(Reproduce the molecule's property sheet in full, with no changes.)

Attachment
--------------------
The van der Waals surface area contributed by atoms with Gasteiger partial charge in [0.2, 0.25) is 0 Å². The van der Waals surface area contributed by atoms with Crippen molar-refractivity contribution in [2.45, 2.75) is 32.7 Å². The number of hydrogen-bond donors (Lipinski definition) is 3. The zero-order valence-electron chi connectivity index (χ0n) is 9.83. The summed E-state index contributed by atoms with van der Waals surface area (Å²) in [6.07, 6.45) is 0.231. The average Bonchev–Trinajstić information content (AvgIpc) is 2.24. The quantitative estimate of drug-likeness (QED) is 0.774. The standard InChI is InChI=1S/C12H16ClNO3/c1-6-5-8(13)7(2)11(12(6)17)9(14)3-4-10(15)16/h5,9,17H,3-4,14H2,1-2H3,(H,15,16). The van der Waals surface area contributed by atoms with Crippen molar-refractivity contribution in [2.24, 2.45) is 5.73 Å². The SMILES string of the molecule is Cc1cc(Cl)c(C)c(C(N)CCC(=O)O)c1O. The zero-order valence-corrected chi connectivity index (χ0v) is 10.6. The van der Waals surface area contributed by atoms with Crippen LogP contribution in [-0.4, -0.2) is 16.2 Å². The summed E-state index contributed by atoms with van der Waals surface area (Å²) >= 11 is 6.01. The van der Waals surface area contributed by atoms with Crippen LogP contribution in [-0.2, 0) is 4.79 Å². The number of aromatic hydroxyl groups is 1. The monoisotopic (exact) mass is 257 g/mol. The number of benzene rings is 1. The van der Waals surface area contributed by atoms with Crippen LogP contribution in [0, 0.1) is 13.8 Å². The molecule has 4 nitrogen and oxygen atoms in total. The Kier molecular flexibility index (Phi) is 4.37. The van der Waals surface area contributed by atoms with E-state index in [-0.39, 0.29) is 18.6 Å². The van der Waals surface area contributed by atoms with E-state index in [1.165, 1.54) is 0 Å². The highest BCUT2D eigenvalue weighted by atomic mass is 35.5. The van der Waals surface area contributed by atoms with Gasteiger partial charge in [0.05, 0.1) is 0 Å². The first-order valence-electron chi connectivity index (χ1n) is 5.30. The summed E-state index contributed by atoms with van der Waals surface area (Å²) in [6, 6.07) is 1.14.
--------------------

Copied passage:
The van der Waals surface area contributed by atoms with Gasteiger partial charge in [0.2, 0.25) is 0 Å². The van der Waals surface area contributed by atoms with Crippen molar-refractivity contribution in [2.45, 2.75) is 32.7 Å². The number of hydrogen-bond donors (Lipinski definition) is 3. The zero-order valence-electron chi connectivity index (χ0n) is 9.83. The summed E-state index contributed by atoms with van der Waals surface area (Å²) in [6.07, 6.45) is 0.231. The average Bonchev–Trinajstić information content (AvgIpc) is 2.24. The quantitative estimate of drug-likeness (QED) is 0.774. The standard InChI is InChI=1S/C12H16ClNO3/c1-6-5-8(13)7(2)11(12(6)17)9(14)3-4-10(15)16/h5,9,17H,3-4,14H2,1-2H3,(H,15,16). The van der Waals surface area contributed by atoms with Crippen molar-refractivity contribution in [2.24, 2.45) is 5.73 Å². The SMILES string of the molecule is Cc1cc(Cl)c(C)c(C(N)CCC(=O)O)c1O. The zero-order valence-corrected chi connectivity index (χ0v) is 10.6. The van der Waals surface area contributed by atoms with Crippen LogP contribution in [-0.4, -0.2) is 16.2 Å². The summed E-state index contributed by atoms with van der Waals surface area (Å²) >= 11 is 6.01. The van der Waals surface area contributed by atoms with Crippen LogP contribution in [-0.2, 0) is 4.79 Å². The number of aromatic hydroxyl groups is 1. The monoisotopic (exact) mass is 257 g/mol. The number of benzene rings is 1. The van der Waals surface area contributed by atoms with Crippen LogP contribution in [0, 0.1) is 13.8 Å². The molecule has 4 nitrogen and oxygen atoms in total. The Kier molecular flexibility index (Phi) is 4.37. The van der Waals surface area contributed by atoms with E-state index in [-0.39, 0.29) is 18.6 Å². The van der Waals surface area contributed by atoms with E-state index in [1.165, 1.54) is 0 Å². The highest BCUT2D eigenvalue weighted by atomic mass is 35.5. The van der Waals surface area contributed by atoms with Gasteiger partial charge in [0.05, 0.1) is 0 Å². The first-order valence-electron chi connectivity index (χ1n) is 5.30. The summed E-state index contributed by atoms with van der Waals surface area (Å²) in [6, 6.07) is 1.14.